The Seminoles' annual showdown against Miami used to represent the first mile marker on the road to a possible national championship.
Although the Seminoles and Hurricanes are both ranked coming into tonight's renewal of their rivalry for the first time since the 2006 season opener, they both have a loss to a more legitimate title contender, as does the state's most recent big-stage player, Florida. So the mythical state title isn't likely to lead to a spot in the BCS finale.
But if the No. 23 Seminoles (4-1, 2-0 ACC) were to beat No. 13 Miami (3-1, 1-0), it would be the first sign that the Seminoles were regaining relevance within their own borders and within the ACC, for that matter. And it would be the first encouraging sign that they're again driving toward national relevance.
"It's a huge game, and it does mean a lot," first-year FSU coach Jimbo Fisher said. "It can help us grow to where we want to grow and go to where we want to go, and that's one of the reasons you come to Florida State, to play in this game. We want to get back up there."
During their unprecedented run of 14 consecutive top-5 finishes from 1987 to 2000, the Seminoles were 19-11-1 against state opponents (Miami, UF and UCF). But since then, the Seminoles are 5-15 against their intrastate rivals.
That includes an 0-3 mark last season, with losses to the Hurricanes, Gators and Bulls. Those three results contributed to coach Bobby Bowden's career ending a year earlier than he wanted or expected.
"They define a coach, and they define players," ESPN/ABC analyst Kirk Herbstreit said of a rivalry game such as this one. "When Florida State-and-Miami week comes around, how many times do you hear the 'Wide Right' references? There are memories that we, as fans, have that last for generations."
Just ask Fisher.
While playing at Samford for Terry Bowden in 1987, he closely monitored FSU scores. Even during his own games. And especially when the Seminoles and 'Canes met that season in what he calls his "biggest least favorite" edition of the rivalry. To this day, he cringes a bit when he recalls Miami's dramatic 26-25 win. The 'Canes were down 19-3 but rallied and held on for the win when Bowden elected to go for two after FSU scored a last-minute touchdown.
Miami went on to win the second of its five national championships that season. Its fourth title came in 1991, thanks in large part to beating the Seminoles 17-16 in a matchup that lived up to its hype.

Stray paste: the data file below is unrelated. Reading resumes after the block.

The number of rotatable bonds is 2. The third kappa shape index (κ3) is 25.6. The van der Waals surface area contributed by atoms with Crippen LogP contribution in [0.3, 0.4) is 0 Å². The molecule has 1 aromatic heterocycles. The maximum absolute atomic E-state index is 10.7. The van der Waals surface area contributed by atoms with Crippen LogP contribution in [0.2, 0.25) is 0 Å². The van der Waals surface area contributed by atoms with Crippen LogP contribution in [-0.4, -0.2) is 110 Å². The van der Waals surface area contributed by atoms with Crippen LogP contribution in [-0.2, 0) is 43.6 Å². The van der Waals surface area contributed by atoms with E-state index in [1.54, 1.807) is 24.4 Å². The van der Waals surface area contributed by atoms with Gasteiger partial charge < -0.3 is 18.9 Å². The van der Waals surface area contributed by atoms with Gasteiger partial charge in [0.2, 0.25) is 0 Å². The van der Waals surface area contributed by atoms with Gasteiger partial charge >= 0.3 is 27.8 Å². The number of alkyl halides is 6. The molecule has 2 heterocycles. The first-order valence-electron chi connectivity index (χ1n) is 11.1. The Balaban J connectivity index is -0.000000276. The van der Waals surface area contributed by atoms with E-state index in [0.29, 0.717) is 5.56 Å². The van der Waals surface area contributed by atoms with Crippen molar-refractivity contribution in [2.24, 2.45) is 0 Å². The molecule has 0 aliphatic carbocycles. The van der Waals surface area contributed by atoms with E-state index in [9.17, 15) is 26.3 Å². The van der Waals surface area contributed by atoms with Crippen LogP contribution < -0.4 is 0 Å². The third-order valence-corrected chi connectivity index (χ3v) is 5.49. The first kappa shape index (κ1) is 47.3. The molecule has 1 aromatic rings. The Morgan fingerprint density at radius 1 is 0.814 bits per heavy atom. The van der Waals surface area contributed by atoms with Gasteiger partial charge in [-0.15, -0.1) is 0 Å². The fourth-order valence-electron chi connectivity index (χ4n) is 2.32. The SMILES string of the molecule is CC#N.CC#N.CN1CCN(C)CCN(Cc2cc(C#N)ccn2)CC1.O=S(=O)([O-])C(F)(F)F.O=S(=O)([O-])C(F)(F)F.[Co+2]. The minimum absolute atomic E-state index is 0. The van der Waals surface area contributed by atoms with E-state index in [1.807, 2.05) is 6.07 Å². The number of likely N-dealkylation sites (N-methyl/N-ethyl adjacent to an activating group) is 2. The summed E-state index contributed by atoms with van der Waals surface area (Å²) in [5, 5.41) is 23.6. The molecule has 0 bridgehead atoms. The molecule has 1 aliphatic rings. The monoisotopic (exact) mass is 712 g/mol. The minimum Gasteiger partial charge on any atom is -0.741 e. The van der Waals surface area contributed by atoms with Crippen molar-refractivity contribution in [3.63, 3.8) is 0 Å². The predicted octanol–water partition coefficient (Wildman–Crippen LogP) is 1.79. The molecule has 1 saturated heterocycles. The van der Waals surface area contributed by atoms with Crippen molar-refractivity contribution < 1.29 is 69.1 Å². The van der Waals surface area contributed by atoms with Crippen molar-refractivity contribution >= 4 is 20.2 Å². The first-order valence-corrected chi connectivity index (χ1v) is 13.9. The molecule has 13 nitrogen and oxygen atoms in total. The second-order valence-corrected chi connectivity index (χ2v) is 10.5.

The game wasn't decided until Gerry Thomas missed a 34-yard field goal in the final minute, which made "Wide Right" part of the college football lexicon. Bowden later quipped that folks should chisel on his tombstone that "He played Miami," a reference to other powers such as Notre Dame, Penn State and, yes, Florida, dropping the 'Canes from their schedules while he continued to play them annually.
The games were that riveting, the implications that far-reaching. While the game hasn't shaped the national title picture in recent years, it has been as hard-fought as ever. The last nine games have been decided by an average of 4.1 points.
"When you have a chance to play that type of game and (a win) happens, it's always something special," said Miami coach Randy Shannon, who beat FSU in his first season (2007).
Make no mistake. Both teams are looking for a high point this year. FSU flopped in its first big game, losing at then-No. 10 Oklahoma 47-17 on Sept. 11. That was the same day Miami lost at No. 2 Ohio State 36-24. And although this won't be the Seminoles' last chance to show the world where they are, this is an opportunity to make in-roads in their backyard with their fans and possibly with high school stars.
"This is big for FSU," ESPN recruiting analyst Jamie Newberg said. "They don't want to be deemed as the No. 3 team in the state. They want to beat Miami. They want to be beat Florida. That goes a long way when you're in December and January and you can say (to prospects): 'Hey, we did this against our archrivals.' "
A major mile marker, indeed.
"Coaches want to be known for winning big games, (for) being able to beat your rivals," Fisher said. "That's a measuring stick. It should be. That's one of the reasons you want to be at Florida State, to be measured in those circumstances."
Brian Landman can be reached at firstname.lastname@example.org or (813) 226-3347. Follow his reports at seminoles.tampabay.com.